It is probably unwise to pin the big resignation on one cause. The reality is that workers are frustrated by many factors, including the lack of good benefits, limited development opportunities, poor COVID protocols and vaccination policies, and stagnant wages.
That being said, there is no denying that remote working is a factor. Not only is this a major force in the massive resignation that is happening right now, but it will also be clear that it is a big factor in getting people back to the workplace.
Workers are frustrated by the pressure to return
Some companies have embraced remote working altogether and are offering this flexible option to employees who work in jobs they can do remotely. However, this does not happen in all areas. Many business leaders are pressuring workers to return to the office full time.
This surge is causing frustration among workers who are enjoying the benefits of remote working and now know that their job does not require them to be in the office. As a result, the rhetoric about needing to be in the office to communicate, collaborate, or be productive lacks credibility.
The executives who advocate the return seem deaf
Additionally, executives and business owners who advocate for returning employees to the office often speak of a position of economic privilege. Many of them don’t have to deal with the complexities of returning to work in a post-pandemic economy, such as child care and transportation costs.
Workers see this as an example of more people at the management level being detached from the worker level and not particularly interested in the welfare of their employees.
This issue shows a generational divide
Remote work is increasingly attractive to workers of all age groups. However, more and more Millennials and Zoomers have indicated that they would be willing to quit their current jobs in favor of remote work opportunities. Additionally, baby boomers tend to resist remote work policies and advocate a return to work.
This cleavage has highlighted already existing generational frictions. Young workers feel like this is an attempt by older generations to continue to control the culture of the workplace, including the idea that people who work remotely can somehow work less .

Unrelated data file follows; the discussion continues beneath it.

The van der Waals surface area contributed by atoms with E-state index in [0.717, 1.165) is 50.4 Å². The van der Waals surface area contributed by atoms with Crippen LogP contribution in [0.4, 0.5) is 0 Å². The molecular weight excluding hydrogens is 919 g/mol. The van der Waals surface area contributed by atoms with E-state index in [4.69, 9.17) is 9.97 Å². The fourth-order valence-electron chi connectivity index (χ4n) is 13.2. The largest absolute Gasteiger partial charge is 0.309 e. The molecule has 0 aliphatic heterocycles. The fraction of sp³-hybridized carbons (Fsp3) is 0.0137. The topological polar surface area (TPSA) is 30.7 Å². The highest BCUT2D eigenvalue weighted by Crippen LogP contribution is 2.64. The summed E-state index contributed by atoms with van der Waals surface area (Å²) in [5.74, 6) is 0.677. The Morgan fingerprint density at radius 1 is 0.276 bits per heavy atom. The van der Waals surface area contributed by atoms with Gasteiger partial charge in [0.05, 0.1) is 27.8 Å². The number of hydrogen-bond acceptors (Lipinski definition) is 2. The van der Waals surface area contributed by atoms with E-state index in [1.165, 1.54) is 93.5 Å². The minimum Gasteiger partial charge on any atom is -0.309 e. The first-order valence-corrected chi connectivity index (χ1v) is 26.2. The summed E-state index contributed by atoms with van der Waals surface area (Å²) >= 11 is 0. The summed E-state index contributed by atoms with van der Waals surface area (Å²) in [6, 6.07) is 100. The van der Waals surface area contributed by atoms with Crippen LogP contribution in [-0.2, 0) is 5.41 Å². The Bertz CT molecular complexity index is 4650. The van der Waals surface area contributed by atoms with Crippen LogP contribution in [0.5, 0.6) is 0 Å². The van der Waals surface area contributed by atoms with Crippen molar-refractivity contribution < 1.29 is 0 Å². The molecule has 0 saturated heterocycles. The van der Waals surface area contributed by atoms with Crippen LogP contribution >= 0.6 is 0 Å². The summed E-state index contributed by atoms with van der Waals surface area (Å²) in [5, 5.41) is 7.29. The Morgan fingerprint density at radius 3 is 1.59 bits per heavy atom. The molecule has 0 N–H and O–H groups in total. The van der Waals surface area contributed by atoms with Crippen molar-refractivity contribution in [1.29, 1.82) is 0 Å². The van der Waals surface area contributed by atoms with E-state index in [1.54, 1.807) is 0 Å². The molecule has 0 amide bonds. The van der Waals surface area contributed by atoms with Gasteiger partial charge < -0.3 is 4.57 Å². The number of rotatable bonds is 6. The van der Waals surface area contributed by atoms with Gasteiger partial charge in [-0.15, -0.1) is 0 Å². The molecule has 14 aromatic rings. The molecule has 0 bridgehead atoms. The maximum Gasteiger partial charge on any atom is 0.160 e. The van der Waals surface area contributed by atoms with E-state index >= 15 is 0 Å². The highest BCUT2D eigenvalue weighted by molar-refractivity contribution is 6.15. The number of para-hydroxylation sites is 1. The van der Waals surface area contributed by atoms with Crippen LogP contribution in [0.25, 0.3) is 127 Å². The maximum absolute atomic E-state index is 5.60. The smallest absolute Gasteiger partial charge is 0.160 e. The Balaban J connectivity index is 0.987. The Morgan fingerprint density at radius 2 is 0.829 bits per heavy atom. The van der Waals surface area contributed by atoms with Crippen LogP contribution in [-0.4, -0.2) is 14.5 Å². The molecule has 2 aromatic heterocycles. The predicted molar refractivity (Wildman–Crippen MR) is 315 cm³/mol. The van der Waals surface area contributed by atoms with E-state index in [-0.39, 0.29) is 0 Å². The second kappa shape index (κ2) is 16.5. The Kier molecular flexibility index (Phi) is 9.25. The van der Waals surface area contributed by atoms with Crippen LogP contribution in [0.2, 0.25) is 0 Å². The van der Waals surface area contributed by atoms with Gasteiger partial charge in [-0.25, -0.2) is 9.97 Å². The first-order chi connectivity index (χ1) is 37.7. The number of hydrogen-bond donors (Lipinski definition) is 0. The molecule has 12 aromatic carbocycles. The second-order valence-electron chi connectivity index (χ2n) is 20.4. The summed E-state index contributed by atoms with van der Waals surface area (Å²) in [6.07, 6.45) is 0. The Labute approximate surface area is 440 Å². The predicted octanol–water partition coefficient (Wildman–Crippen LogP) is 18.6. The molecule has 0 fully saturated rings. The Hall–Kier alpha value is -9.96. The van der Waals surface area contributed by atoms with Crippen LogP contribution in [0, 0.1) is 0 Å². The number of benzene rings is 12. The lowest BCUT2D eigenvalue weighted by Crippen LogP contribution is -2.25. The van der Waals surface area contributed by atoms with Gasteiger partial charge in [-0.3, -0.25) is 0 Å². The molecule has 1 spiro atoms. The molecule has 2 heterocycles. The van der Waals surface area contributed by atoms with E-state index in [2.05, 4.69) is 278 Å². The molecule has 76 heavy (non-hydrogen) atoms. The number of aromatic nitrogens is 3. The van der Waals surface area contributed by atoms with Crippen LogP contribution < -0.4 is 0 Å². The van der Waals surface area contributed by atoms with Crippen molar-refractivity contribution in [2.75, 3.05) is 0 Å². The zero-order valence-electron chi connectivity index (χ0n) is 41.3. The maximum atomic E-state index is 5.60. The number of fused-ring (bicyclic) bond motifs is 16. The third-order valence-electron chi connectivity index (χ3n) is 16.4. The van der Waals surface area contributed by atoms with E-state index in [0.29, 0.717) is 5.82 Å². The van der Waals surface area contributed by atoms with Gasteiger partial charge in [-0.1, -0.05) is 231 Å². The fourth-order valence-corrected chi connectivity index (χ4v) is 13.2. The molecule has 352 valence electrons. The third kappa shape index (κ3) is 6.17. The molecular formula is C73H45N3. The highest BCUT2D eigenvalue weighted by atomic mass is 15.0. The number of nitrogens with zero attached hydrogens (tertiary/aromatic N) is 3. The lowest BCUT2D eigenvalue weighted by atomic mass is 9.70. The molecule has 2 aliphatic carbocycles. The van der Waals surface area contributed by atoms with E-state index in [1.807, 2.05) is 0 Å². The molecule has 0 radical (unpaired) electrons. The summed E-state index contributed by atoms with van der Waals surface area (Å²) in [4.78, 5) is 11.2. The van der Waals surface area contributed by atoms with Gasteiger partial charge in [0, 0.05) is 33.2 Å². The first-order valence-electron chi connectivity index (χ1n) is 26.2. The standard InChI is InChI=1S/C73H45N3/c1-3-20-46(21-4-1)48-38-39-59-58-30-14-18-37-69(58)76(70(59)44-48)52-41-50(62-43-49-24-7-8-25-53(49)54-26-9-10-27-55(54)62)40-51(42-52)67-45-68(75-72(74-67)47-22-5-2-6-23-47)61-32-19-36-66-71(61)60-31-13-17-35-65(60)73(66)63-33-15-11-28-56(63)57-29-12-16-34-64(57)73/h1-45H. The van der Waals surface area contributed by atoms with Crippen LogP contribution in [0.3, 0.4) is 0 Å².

They find the idea that they can “cheat” their employers if they are not under the watchful eye of their managers to be offensive and infantilizing.
Lack of back-to-work support drives people away
Most workers would indeed prefer to work remotely. However, many understand that there are positions that require an office presence, at least some of the time. Employers are certainly not being unreasonable in demanding a return to work in these cases.
However, it is also a matter of frustration for the workers. While employers insist that staff return to the office, they are not doing enough to make this transition possible.
Instead, employees are expected to return to the office without the stability of knowing they will have the supports in place to deal with time off if a family member becomes ill or during school closings.
COVID is still a concern
As more people get vaccinated and receive their booster shots, the fear of COVID begins to fade. However, most workers do not feel that the risk has completely disappeared.
Many deal with clients who may or may not follow security protocols. Workplace vaccination policies can vary widely, and the application of these policies tends to be even more uneven. This is of particular concern for workers who have young children at home or who care for vulnerable family members.
Brands that offer remote work are at an advantage
The big resignation has left many companies struggling to meet their productivity goals and serve their customers. However, it has also created a pool of talented job seekers looking for employers willing to provide the culture and compensation they want.
These potential employees made it clear that remote working was a key selling point for them. Brands that pay attention to it and strive to offer remote work will attract more applicants. They will also attract a better quality of applicants.
What companies need to keep in mind is that simply offering remote work may not be enough. They have to work hard to create a culture that embraces remote workers and keeps them engaged.
Do employers have the right to recall workers?
In some cases, it is quite understandable for business leaders to demand that workers return to the office. However, those who do would benefit from taking a return-to-work approach that emphasizes empathy.
In addition, the management which plans to make this request must verify its motivations. For example, are workers really less productive working from home, or are business leaders stubbornly clinging to notions of work ethics that are simply outdated?
If your business decides that workers should return to the office, you can avoid staff turnover by working hard to meet workers’ needs in other ways. This approach could include offering employees hybrid options such as remote working one or two days a week.
Providing financial incentives to returning workers is also something to consider. Essentially, companies can bring workers back to the office while maintaining a positive work culture by being aware of workers’ needs and responding with policies that help them address issues they face when they return to work.